For Neil Murphy, global channel leader at Smart automation firm ABBYY, the rising cost of living highlights the need for businesses to “support employees in the workplace in the face of increasing stress outside the office”.

Murphy added: “Being frugal with employee development is detrimental to their future and the business. Not only will it limit their skills, and ultimately – the credibility and profitability of the company – but it will also hinder the ability of employees to keep up with the weather, creating the perfect storm. ”

R&D tax credits

The Chancellor announced that the government will reform R&D tax credits to make them “efficient and better value for money”.

Currently, UK R&D levels are less than half the OECD average. Sunak said this will be expanded to include data, cloud computing, and pure math – but did not swear by the financial data. He added that the Exchequer will consider “more generous” R&D credit spending in the Autumn Budget.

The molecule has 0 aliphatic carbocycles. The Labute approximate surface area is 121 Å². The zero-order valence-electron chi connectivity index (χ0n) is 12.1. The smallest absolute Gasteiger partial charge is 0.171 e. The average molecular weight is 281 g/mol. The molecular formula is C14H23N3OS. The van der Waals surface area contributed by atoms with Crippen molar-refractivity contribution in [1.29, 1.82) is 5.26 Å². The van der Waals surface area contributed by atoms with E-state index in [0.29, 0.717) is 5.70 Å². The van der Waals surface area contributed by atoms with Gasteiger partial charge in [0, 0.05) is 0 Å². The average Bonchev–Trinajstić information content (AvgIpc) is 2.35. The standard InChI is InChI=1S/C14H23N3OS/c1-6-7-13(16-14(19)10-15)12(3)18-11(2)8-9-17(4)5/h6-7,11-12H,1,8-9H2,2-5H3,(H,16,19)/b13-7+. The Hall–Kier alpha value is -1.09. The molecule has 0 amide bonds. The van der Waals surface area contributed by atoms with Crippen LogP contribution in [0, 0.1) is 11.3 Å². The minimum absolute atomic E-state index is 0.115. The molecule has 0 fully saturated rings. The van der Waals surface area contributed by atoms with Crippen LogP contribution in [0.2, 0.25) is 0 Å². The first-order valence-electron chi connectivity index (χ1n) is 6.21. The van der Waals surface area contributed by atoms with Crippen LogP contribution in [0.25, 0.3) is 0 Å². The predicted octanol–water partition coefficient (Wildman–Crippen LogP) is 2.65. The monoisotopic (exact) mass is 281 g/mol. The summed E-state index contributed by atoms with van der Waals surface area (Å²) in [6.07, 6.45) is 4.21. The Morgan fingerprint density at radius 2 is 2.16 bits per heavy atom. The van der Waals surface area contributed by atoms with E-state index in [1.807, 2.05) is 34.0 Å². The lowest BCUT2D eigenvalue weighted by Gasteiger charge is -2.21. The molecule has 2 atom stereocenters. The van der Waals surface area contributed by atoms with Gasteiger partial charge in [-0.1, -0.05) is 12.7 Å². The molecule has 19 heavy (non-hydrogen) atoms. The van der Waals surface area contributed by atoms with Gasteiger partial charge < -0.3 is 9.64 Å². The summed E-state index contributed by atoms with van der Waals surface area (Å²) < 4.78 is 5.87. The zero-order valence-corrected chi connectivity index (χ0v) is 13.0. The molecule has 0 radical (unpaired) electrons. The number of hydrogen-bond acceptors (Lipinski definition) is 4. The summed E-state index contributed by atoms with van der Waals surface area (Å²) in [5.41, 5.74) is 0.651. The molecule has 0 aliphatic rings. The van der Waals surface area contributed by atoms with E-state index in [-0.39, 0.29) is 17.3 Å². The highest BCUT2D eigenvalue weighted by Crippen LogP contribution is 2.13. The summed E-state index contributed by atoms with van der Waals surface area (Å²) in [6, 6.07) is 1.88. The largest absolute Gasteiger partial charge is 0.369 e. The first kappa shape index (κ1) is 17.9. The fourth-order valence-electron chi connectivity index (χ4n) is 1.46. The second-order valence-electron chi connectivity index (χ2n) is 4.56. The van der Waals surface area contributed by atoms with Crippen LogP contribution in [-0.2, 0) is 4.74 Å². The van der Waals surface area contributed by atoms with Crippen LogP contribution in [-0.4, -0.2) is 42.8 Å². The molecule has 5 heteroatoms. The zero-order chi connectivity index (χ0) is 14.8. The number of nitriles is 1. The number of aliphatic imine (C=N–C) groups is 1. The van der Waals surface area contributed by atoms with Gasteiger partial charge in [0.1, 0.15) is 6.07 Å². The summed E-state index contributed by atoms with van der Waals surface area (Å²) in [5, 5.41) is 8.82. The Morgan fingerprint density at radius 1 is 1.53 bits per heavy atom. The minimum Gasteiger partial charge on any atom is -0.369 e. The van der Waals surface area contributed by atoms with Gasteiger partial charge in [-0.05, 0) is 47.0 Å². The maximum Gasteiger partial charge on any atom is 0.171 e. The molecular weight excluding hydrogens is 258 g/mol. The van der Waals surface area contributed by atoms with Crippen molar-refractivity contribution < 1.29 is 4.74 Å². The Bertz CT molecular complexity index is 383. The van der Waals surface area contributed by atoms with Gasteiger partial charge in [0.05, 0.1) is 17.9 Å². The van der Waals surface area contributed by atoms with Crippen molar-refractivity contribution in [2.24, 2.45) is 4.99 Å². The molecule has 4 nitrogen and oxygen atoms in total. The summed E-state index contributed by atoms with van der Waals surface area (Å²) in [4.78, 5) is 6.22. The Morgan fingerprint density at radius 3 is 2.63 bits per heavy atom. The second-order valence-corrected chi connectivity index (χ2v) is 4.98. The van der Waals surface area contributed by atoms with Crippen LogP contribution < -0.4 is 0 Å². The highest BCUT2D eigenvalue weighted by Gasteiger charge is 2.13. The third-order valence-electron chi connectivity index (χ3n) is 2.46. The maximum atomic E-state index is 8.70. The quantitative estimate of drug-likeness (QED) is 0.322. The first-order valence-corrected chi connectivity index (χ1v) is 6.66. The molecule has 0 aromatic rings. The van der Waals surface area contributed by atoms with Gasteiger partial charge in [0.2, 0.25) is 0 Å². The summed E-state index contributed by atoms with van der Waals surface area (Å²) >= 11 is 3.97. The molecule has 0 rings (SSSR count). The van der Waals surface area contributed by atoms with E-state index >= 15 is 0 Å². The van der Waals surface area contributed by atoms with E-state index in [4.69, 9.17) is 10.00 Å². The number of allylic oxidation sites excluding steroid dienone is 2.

Eric Landau, co – founder and CTO at Encord startup computer vision training data platform welcomed the move.

“It’s a great tool to drive more research – focused work in the UK for technology – oriented start – ups like ours,” said Landau RATN. “With UK companies being rewarded for investing in innovation, this should only help technology start-ups in the future.”

However, Njy Rios, director of R&D incentives at consultancy firm Ayming UK, said the lack of clarity meant the government was “essentially just kicking the can”.

Rios welcomed the Chancellor’s consultation with space experts but called for “more concrete and faster changes”.